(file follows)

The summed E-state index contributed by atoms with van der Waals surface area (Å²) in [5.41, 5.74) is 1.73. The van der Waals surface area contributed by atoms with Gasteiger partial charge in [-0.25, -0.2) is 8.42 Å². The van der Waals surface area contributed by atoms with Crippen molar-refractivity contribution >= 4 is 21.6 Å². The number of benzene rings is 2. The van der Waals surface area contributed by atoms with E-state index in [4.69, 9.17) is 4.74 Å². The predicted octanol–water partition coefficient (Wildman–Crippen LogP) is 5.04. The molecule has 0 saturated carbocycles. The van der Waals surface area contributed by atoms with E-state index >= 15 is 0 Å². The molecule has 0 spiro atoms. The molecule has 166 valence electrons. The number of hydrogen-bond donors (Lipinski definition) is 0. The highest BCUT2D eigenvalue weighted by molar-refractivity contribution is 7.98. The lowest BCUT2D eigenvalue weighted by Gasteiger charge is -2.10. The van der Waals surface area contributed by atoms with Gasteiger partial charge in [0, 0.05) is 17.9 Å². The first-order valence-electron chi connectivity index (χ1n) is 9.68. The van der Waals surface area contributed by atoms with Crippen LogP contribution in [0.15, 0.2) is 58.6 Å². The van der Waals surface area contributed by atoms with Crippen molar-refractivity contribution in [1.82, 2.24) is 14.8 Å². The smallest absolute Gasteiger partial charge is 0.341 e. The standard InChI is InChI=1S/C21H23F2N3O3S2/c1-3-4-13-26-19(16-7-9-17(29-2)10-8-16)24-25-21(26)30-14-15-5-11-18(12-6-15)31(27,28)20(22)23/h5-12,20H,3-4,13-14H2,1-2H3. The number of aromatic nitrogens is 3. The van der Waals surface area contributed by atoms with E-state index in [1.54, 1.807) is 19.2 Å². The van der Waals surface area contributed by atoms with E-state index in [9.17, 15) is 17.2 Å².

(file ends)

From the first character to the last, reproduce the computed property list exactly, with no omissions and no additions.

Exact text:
The summed E-state index contributed by atoms with van der Waals surface area (Å²) in [5.41, 5.74) is 1.73. The van der Waals surface area contributed by atoms with Gasteiger partial charge in [-0.25, -0.2) is 8.42 Å². The van der Waals surface area contributed by atoms with Crippen molar-refractivity contribution >= 4 is 21.6 Å². The number of benzene rings is 2. The van der Waals surface area contributed by atoms with E-state index in [4.69, 9.17) is 4.74 Å². The predicted octanol–water partition coefficient (Wildman–Crippen LogP) is 5.04. The molecule has 0 saturated carbocycles. The van der Waals surface area contributed by atoms with E-state index >= 15 is 0 Å². The molecule has 0 spiro atoms. The molecule has 166 valence electrons. The number of hydrogen-bond donors (Lipinski definition) is 0. The highest BCUT2D eigenvalue weighted by molar-refractivity contribution is 7.98. The lowest BCUT2D eigenvalue weighted by Gasteiger charge is -2.10. The van der Waals surface area contributed by atoms with Gasteiger partial charge in [0, 0.05) is 17.9 Å². The first-order valence-electron chi connectivity index (χ1n) is 9.68. The van der Waals surface area contributed by atoms with Crippen LogP contribution in [0.15, 0.2) is 58.6 Å². The van der Waals surface area contributed by atoms with Crippen molar-refractivity contribution in [1.82, 2.24) is 14.8 Å². The smallest absolute Gasteiger partial charge is 0.341 e. The standard InChI is InChI=1S/C21H23F2N3O3S2/c1-3-4-13-26-19(16-7-9-17(29-2)10-8-16)24-25-21(26)30-14-15-5-11-18(12-6-15)31(27,28)20(22)23/h5-12,20H,3-4,13-14H2,1-2H3. The number of aromatic nitrogens is 3. The van der Waals surface area contributed by atoms with E-state index in [1.54, 1.807) is 19.2 Å². The van der Waals surface area contributed by atoms with E-state index in [9.17, 15) is 17.2 Å².